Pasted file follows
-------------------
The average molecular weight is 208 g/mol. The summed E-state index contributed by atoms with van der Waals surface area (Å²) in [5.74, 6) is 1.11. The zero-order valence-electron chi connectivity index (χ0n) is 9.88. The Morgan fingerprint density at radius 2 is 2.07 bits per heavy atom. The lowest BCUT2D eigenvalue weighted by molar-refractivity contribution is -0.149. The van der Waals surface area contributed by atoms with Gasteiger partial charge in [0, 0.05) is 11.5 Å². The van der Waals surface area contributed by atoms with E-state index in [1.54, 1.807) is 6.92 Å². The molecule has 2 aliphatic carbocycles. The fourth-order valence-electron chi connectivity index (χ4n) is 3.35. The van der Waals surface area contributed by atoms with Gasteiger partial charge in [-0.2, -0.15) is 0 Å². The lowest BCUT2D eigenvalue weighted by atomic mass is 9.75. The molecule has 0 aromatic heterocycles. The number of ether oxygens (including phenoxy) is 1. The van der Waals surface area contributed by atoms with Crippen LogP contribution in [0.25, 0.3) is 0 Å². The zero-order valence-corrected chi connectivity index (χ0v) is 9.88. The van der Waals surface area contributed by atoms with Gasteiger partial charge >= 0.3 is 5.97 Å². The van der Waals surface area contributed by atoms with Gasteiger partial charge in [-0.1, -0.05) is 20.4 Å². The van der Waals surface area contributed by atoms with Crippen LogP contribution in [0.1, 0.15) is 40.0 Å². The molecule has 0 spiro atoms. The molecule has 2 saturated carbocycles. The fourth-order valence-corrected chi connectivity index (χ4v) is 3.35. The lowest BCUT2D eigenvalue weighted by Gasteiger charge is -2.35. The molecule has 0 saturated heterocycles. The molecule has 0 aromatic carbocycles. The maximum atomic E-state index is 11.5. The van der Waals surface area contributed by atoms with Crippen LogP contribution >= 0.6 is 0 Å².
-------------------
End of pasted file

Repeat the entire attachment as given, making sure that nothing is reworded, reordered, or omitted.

The average molecular weight is 208 g/mol. The summed E-state index contributed by atoms with van der Waals surface area (Å²) in [5.74, 6) is 1.11. The zero-order valence-electron chi connectivity index (χ0n) is 9.88. The Morgan fingerprint density at radius 2 is 2.07 bits per heavy atom. The lowest BCUT2D eigenvalue weighted by molar-refractivity contribution is -0.149. The van der Waals surface area contributed by atoms with Gasteiger partial charge in [0, 0.05) is 11.5 Å². The van der Waals surface area contributed by atoms with E-state index in [1.54, 1.807) is 6.92 Å². The molecule has 2 aliphatic carbocycles. The fourth-order valence-electron chi connectivity index (χ4n) is 3.35. The van der Waals surface area contributed by atoms with Gasteiger partial charge in [-0.2, -0.15) is 0 Å². The lowest BCUT2D eigenvalue weighted by atomic mass is 9.75. The molecule has 0 aromatic heterocycles. The number of ether oxygens (including phenoxy) is 1. The van der Waals surface area contributed by atoms with Crippen LogP contribution in [0.25, 0.3) is 0 Å². The zero-order valence-corrected chi connectivity index (χ0v) is 9.88. The van der Waals surface area contributed by atoms with Gasteiger partial charge >= 0.3 is 5.97 Å². The van der Waals surface area contributed by atoms with Gasteiger partial charge in [-0.1, -0.05) is 20.4 Å². The van der Waals surface area contributed by atoms with Crippen LogP contribution in [0.1, 0.15) is 40.0 Å². The molecule has 0 spiro atoms. The molecule has 2 saturated carbocycles. The fourth-order valence-corrected chi connectivity index (χ4v) is 3.35. The lowest BCUT2D eigenvalue weighted by Gasteiger charge is -2.35. The molecule has 0 saturated heterocycles. The molecule has 0 aromatic carbocycles. The maximum atomic E-state index is 11.5. The van der Waals surface area contributed by atoms with Crippen LogP contribution >= 0.6 is 0 Å².